The tiger has a mythical and religious dimension that few other animals posess, especially in Asia. The tiger is an even more charismatic animal than the lion, shrouded in an aura of power and mystery. It combines the elusiveness and beauty of the leopard to the lion's brute strength. Unfortunately this magnificent beast and jewel of Asia's wilderness is dramatically threatened in all its range. There are less than 1500 tigers in India whereas they were more than 40 000 at the beginning of the XX century. Less than 300 tigers remain in Indochina, around 600 in Malaysia and hundreds in Sumatra. The Southern Chinese tiger is already extinct and there are only a few Siberian tigers left. Several factors can explain such a decline but most of all deforestation and wildlife trafficking. This is especially the case in South East Asia. Tigers body parts are used in Chinese pharmacy for alleged medicinal properties which are more the product of fantasy than scientific knowledge. Tiger farming is also a developing practice in China where tigers are treated like cattle and killed in dramatic and inhumane fashion. The demand in tigers body parts is responsible for the generalized poaching organized by local mafias which supplies the Chinese market.
The tiger has a similar way of life as other solitary felids such as leopard, jaguar, snow leopard and puma. The tiger lives alone and adults and only meet to mate. However recent studies demonstrate that Indian tigers may be a bit more social than originally expected. Indeed, male tigers may join the female and cubs for short periods of time, either to share a prey, rest and even play with the cubs like male lions sometimes do. Tigers are territorial like other cats. The male territory overlaps that of several females. Each tiger defends its territory against other tiger of the same sex. Young males will try to take over another male's territory. When it happens the new resident male becomes a danger for the previous litter of cubs. The new male will try to kill the cubs in order to mate with the females and spread its own genes.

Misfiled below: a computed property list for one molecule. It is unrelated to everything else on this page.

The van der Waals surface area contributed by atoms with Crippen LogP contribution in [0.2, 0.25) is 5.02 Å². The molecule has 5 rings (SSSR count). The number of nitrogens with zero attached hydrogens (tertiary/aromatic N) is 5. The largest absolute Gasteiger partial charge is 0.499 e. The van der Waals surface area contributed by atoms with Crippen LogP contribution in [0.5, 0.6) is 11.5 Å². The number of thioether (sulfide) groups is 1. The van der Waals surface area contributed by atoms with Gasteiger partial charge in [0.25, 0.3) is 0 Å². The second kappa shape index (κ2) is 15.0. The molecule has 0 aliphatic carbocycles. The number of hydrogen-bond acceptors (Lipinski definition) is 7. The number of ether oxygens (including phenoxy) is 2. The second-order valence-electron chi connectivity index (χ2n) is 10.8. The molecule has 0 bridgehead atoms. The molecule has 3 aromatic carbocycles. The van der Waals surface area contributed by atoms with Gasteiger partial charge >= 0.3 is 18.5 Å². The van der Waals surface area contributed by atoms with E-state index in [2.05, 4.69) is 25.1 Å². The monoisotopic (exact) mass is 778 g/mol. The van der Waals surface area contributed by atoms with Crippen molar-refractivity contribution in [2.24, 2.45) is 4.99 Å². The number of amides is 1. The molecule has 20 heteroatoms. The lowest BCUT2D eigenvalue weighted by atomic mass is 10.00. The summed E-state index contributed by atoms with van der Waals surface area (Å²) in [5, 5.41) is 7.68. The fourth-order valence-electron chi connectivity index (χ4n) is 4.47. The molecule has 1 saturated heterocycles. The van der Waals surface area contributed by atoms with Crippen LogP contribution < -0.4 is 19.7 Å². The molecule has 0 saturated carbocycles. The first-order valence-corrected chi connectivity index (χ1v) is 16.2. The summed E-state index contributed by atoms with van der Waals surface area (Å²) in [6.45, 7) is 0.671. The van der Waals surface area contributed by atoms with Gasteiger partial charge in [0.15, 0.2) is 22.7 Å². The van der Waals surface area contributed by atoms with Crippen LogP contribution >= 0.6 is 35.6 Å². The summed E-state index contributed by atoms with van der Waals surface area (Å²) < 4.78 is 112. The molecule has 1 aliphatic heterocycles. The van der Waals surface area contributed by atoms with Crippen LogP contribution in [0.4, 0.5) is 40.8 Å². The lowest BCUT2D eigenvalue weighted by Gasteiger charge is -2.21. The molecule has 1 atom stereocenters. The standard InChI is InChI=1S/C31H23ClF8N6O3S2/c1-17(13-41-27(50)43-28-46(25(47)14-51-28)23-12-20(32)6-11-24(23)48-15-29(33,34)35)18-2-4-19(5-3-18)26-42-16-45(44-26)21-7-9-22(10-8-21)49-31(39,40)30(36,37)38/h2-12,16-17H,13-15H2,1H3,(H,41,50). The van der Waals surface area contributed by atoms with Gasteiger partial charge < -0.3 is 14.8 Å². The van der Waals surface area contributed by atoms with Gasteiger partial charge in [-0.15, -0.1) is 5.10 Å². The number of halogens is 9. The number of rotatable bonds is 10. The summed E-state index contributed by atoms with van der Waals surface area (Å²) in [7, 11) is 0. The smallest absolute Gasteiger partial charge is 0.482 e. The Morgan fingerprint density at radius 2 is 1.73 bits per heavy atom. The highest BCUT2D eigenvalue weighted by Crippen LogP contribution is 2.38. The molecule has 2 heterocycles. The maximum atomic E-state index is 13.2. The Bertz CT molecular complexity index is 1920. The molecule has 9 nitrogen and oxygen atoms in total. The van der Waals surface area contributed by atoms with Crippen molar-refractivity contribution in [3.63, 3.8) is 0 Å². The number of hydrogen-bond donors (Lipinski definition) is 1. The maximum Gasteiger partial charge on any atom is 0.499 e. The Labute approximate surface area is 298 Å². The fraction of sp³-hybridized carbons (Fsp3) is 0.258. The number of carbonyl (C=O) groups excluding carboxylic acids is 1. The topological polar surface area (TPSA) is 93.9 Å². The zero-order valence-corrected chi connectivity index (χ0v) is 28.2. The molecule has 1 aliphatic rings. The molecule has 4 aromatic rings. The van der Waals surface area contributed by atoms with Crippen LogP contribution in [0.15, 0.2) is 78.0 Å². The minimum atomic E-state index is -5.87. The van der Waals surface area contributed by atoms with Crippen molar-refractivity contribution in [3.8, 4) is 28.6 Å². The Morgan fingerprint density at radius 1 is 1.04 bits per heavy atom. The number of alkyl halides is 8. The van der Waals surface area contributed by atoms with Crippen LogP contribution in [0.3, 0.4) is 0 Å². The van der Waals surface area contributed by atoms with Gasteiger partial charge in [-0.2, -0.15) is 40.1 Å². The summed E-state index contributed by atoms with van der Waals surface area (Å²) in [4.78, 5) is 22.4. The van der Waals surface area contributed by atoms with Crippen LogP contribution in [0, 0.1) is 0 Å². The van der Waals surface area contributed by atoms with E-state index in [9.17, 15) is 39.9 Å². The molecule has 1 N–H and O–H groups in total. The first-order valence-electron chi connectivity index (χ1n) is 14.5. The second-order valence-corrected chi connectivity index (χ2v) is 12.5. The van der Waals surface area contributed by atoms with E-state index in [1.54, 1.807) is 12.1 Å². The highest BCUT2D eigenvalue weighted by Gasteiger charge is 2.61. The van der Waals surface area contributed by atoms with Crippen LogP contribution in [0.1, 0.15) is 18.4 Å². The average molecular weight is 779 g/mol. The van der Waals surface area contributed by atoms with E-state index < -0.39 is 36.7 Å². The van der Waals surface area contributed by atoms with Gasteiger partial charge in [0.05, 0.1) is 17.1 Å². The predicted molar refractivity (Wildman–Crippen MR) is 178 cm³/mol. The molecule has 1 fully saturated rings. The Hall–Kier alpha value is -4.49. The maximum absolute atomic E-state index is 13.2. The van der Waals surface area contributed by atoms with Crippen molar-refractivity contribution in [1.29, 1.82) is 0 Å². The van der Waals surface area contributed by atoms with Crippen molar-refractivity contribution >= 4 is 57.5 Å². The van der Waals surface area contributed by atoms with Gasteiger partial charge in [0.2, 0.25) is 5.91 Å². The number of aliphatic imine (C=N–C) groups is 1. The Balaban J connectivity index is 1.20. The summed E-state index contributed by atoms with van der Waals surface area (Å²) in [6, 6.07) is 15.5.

Length: 240-265 cm for the female, 270-310 cm for the male.
Height: 90-110 cm.
Weight: 100-160 kg for the females, 175-260 kg for the male.
Breeding: Gestation: 95-107 days. Estrous: 2-7 days. Sexual maturity: 2,5 to 3 years in average. Litter: 2-5 cubs. Weaning: 3-5 months. Cubs' independence: 17-24 months.
Habitat: From dry forest to tropical rainforest. They avoid arid areas. Tigers are dependant from cover.
Prey: Few animals can withstand the tiger's power. The tiger feeds mainly on deers especially sambar, axis and barasingha, antelopes such as the nilgai, wild boars, adult gaurs, buffalos, small rhinos and elephant calves. However, adult gaurs, buffalos and wild boars are more than able to stand their ground against a tiger. Adult rhinos and elephants will also attack a tiger which threaten their calves. More rarely, the tiger will even tackle full grown crocodiles and pythons. Occasionally when prey is scarce, tigers prey on small animals such as rodents, barking deers and small predators.
Predators: None and tigers dominate all other predators. Only a determined big pack of wild dogs can pose a genuine threat to a tiger and only at the expense of several dholes lives.
Best places to see it: Bandhavgarh and Tadoba are by far the best parks to see a tiger. However sightings are not guaranteed. Tiger is as elusive as the leopard and does not try to show off like the lion which is even more conspicuous since it lives in group. Tigers are partial to dense cover which makes them even harder to spot. However, tigers density is high in these parks which may explain why they are more visible. If you stay three days or more in these parks, you are almost t sure to see at least one, in April/May you may even see one on each safari. In winter from November to February the sightings frequencey is much lower and you should be considered lucky if you see one every three days.
After Tadoba and Bandhavgarh, Kanha and Ranthambore are probably the best parks. Personally, I would rate the probability to spot a tiger in these parks at 50% but you can also spend thee days there without seeing the tail of one. Ranthambore used to be the best park in India but it is on the decline because of its intense touristic activity, tigers are often seen from afar there. Kanha is a good park but its big surface area and forest cover make it hard to spot the cat.
Behind these four parks, Corbett, Kaziranga, Pench and Panna are worth mentionning. Although better than most other parks in the country, tiger sightings are not as good as in Bandhavgarh, Kanha, Ranthambore and Tadoba. Chance to see a tiger in these parks is similar to the chance of seeing a leopard in Africa. So difficult but not impossible.
There are other tiger reserves in India like Nagarahole (Rajiv Gandhi), Bandipur and Periyar which are some of the most famous. However, tiger sightings remain exceptional.